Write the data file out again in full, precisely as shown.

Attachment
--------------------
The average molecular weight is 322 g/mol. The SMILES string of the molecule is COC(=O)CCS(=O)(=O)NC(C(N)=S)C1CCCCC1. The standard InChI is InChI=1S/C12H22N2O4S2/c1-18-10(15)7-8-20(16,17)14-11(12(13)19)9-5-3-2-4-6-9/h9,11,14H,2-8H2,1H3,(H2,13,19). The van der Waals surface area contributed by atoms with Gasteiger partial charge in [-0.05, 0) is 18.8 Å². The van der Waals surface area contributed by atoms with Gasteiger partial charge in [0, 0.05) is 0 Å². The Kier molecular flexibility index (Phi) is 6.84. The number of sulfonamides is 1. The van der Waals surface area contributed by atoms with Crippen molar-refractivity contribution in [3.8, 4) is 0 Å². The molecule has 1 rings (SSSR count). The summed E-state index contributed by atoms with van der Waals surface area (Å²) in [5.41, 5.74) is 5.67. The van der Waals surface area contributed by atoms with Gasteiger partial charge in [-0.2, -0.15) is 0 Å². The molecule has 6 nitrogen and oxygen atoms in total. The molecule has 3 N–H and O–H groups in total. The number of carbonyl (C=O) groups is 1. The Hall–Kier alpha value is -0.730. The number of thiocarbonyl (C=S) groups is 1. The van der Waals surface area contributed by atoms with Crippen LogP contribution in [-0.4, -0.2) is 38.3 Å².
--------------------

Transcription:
The average molecular weight is 322 g/mol. The SMILES string of the molecule is COC(=O)CCS(=O)(=O)NC(C(N)=S)C1CCCCC1. The standard InChI is InChI=1S/C12H22N2O4S2/c1-18-10(15)7-8-20(16,17)14-11(12(13)19)9-5-3-2-4-6-9/h9,11,14H,2-8H2,1H3,(H2,13,19). The van der Waals surface area contributed by atoms with Gasteiger partial charge in [-0.05, 0) is 18.8 Å². The van der Waals surface area contributed by atoms with Gasteiger partial charge in [0, 0.05) is 0 Å². The Kier molecular flexibility index (Phi) is 6.84. The number of sulfonamides is 1. The van der Waals surface area contributed by atoms with Crippen molar-refractivity contribution in [3.8, 4) is 0 Å². The molecule has 1 rings (SSSR count). The summed E-state index contributed by atoms with van der Waals surface area (Å²) in [5.41, 5.74) is 5.67. The van der Waals surface area contributed by atoms with Gasteiger partial charge in [-0.2, -0.15) is 0 Å². The molecule has 6 nitrogen and oxygen atoms in total. The molecule has 3 N–H and O–H groups in total. The number of carbonyl (C=O) groups is 1. The Hall–Kier alpha value is -0.730. The number of thiocarbonyl (C=S) groups is 1. The van der Waals surface area contributed by atoms with Crippen LogP contribution in [-0.4, -0.2) is 38.3 Å².